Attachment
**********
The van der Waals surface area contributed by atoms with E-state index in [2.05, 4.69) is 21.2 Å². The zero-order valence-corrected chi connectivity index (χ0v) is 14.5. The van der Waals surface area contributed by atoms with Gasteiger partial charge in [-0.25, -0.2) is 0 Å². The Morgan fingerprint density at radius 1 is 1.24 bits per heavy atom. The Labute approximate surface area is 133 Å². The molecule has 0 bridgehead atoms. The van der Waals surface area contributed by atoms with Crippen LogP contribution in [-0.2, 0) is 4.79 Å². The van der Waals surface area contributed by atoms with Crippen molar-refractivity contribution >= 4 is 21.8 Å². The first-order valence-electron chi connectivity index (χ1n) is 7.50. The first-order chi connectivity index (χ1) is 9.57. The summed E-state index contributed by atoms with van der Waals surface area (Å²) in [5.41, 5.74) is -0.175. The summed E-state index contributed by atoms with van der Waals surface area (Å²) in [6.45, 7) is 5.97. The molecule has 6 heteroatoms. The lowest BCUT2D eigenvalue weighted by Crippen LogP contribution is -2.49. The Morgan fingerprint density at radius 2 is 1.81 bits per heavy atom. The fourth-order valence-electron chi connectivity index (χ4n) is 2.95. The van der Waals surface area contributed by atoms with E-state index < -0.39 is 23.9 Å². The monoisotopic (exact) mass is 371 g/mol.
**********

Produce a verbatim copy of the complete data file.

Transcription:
The van der Waals surface area contributed by atoms with E-state index in [2.05, 4.69) is 21.2 Å². The zero-order valence-corrected chi connectivity index (χ0v) is 14.5. The van der Waals surface area contributed by atoms with Gasteiger partial charge in [-0.25, -0.2) is 0 Å². The Morgan fingerprint density at radius 1 is 1.24 bits per heavy atom. The Labute approximate surface area is 133 Å². The molecule has 0 bridgehead atoms. The van der Waals surface area contributed by atoms with Crippen LogP contribution in [-0.2, 0) is 4.79 Å². The van der Waals surface area contributed by atoms with Crippen molar-refractivity contribution >= 4 is 21.8 Å². The first-order valence-electron chi connectivity index (χ1n) is 7.50. The first-order chi connectivity index (χ1) is 9.57. The summed E-state index contributed by atoms with van der Waals surface area (Å²) in [5.41, 5.74) is -0.175. The summed E-state index contributed by atoms with van der Waals surface area (Å²) in [6.45, 7) is 5.97. The molecule has 6 heteroatoms. The lowest BCUT2D eigenvalue weighted by Crippen LogP contribution is -2.49. The Morgan fingerprint density at radius 2 is 1.81 bits per heavy atom. The fourth-order valence-electron chi connectivity index (χ4n) is 2.95. The van der Waals surface area contributed by atoms with E-state index < -0.39 is 23.9 Å². The monoisotopic (exact) mass is 371 g/mol.